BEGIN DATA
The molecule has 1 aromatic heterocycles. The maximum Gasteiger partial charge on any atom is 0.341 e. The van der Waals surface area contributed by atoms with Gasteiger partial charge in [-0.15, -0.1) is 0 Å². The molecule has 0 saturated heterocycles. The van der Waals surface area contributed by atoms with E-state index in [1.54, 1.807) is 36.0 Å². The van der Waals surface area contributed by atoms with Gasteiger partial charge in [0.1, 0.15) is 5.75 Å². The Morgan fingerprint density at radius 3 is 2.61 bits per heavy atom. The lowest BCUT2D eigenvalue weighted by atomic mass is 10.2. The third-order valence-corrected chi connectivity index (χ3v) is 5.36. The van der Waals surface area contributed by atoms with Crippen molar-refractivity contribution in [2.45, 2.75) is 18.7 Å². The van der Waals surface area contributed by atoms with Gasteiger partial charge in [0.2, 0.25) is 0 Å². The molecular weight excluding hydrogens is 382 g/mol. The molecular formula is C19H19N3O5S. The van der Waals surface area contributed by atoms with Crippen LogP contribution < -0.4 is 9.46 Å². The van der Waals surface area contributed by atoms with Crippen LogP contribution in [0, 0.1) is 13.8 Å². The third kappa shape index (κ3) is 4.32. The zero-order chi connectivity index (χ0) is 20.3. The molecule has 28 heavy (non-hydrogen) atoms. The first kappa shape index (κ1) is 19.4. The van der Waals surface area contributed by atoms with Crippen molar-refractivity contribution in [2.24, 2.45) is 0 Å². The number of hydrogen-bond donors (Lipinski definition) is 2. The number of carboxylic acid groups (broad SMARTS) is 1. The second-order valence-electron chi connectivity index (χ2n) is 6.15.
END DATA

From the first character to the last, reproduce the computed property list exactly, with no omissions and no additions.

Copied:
The molecule has 1 aromatic heterocycles. The maximum Gasteiger partial charge on any atom is 0.341 e. The van der Waals surface area contributed by atoms with Gasteiger partial charge in [-0.15, -0.1) is 0 Å². The molecule has 0 saturated heterocycles. The van der Waals surface area contributed by atoms with E-state index in [1.54, 1.807) is 36.0 Å². The van der Waals surface area contributed by atoms with Gasteiger partial charge in [0.1, 0.15) is 5.75 Å². The Morgan fingerprint density at radius 3 is 2.61 bits per heavy atom. The lowest BCUT2D eigenvalue weighted by atomic mass is 10.2. The third-order valence-corrected chi connectivity index (χ3v) is 5.36. The van der Waals surface area contributed by atoms with Crippen molar-refractivity contribution in [2.45, 2.75) is 18.7 Å². The van der Waals surface area contributed by atoms with Gasteiger partial charge in [0.2, 0.25) is 0 Å². The molecular weight excluding hydrogens is 382 g/mol. The molecular formula is C19H19N3O5S. The van der Waals surface area contributed by atoms with Crippen LogP contribution < -0.4 is 9.46 Å². The van der Waals surface area contributed by atoms with Crippen LogP contribution in [0, 0.1) is 13.8 Å². The third kappa shape index (κ3) is 4.32. The zero-order chi connectivity index (χ0) is 20.3. The molecule has 28 heavy (non-hydrogen) atoms. The first kappa shape index (κ1) is 19.4. The van der Waals surface area contributed by atoms with Crippen molar-refractivity contribution in [2.24, 2.45) is 0 Å². The number of hydrogen-bond donors (Lipinski definition) is 2. The number of carboxylic acid groups (broad SMARTS) is 1. The second-order valence-electron chi connectivity index (χ2n) is 6.15.